Something I could have learned, you’re indestructible

VT Tyndall Global Select Fund

Something I could have learned, you’re indestructible.

Despite the 15% rise in the gold price in the past couple of months, for the past nine months global gold ETFs have seen net outflows, led by North America and Europe. Asia, which is a small percentage of all ETF holdings, has in contrast seen net inflows for the past 12 months.

Normally, with such an increase in the price of precious metals, the goldbugs would be highlighting the benefits of gold, not only as a diversifying asset, but as a long-term investment given its enduring nature, however, this rally has drawn a surprisingly little amount of media attention, as shown by the news story count chart below. Whether the surging world equity markets, which continue to make new all-time highs, the hype around AI or the geo-political tensions in Ukraine and Middle East have diverted investors attentions is a matter of debate but there are some unusual dynamics in play.

Naturally when equity markets are rallying, little attention is paid to the diversification and defensive nature of gold as part pf a portfolio, but as the chart below shows, in times of market stress, gold tends to be a good store of value.

Demand for gold comes from a wide variety of sources, with 35% of annual demand coming from the jewellery sector, 39% is used by the investment industry, 19% by central banks and 7% is used by the technology sector. With the investment industry withdrawing assets from the marketplace, and anecdotally the Indian jewellery market stagnating, only central banks and the technology sector can be only logical reasons for the recent moves in the gold price. The data from Bank of America shows that since the Great Financial Crisis, central banks have been net buyers of gold, with a step up in purchases since the pandemic.

Looking at the data as to which central banks have been buying gold since the pandemic, it is notable that there have been net purchases from all the major holders of gold, and recent surveys show that 62.1% of central banks expect that over 15% of the reserves will be in gold and 24% of them expect to increase their holdings this year. Sadly, Gordon Brown sold the over half the UK’s gold reserves in 1999 at an average price of approximately $275/oz compared to $2,290 today, and today they have reserves of only 310 (vs 715 tonnes prior to Brown’s bottom) tonnes of the asset; the 17th largest holding globally.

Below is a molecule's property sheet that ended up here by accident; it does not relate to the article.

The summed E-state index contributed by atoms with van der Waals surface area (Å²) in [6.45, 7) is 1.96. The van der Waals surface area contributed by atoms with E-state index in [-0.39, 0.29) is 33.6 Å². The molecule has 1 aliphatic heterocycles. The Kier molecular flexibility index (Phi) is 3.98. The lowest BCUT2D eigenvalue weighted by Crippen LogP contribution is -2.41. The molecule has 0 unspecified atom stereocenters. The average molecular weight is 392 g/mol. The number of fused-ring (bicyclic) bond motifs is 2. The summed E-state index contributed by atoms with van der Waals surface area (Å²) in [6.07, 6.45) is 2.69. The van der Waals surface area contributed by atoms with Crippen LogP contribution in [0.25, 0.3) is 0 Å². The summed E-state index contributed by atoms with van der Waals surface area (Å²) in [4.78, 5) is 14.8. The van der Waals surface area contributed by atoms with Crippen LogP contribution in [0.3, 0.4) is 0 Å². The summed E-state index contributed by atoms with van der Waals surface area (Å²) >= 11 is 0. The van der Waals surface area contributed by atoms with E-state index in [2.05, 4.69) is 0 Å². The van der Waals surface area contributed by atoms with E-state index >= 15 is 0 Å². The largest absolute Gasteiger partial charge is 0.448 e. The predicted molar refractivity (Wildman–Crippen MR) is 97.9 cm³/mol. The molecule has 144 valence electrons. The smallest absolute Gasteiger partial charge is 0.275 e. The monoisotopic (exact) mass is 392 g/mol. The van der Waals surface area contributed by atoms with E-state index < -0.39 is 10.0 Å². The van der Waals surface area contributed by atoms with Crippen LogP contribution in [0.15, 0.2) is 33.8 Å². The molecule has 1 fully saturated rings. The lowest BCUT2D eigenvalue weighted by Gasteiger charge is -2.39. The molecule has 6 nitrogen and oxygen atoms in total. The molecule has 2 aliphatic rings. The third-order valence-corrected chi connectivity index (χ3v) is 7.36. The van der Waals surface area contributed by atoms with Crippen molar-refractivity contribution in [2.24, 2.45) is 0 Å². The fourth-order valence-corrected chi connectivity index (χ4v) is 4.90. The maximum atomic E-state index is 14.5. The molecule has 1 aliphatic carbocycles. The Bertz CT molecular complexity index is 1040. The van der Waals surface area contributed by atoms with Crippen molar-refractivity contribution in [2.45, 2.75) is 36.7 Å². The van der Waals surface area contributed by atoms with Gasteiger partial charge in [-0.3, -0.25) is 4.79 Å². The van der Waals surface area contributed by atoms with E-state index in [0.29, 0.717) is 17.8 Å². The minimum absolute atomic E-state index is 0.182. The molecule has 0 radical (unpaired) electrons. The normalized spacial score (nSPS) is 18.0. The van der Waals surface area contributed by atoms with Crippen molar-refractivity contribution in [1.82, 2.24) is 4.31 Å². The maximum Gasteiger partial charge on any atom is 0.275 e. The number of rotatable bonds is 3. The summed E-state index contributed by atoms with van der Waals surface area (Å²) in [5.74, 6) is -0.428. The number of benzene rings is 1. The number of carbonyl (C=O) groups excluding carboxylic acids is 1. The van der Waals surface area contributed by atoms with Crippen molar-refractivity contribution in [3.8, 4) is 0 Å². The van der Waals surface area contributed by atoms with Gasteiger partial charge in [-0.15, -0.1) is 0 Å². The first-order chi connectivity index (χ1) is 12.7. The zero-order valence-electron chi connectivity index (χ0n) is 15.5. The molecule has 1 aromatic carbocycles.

Whether investors will return to buying gold remains to be seen, but there are anomalies that may lead them to be cautious, namely in the strength of the US Dollar, which normally has negative correlation to the gold price, and it is also noticeable that silver is also having its moment in the sun too.

For many Fund managers getting exposure to the asset class is problematic as UCITS rules may prohibit them from owning the physical asset or ETFs and the gold miners have little correlation to the performance of gold. Royalty companies offer one source of exposure, but again the investor can be exposed to the volatility of political risk, but for investment managers who are not bound by the same restrictions, and we suggest that gold remains a good diversifying asset as part of a client’s portfolio.
11th April 2024
Read time : 4  mins

This content is intended for professional clients only.

Data source (unless otherwise stated): Bloomberg
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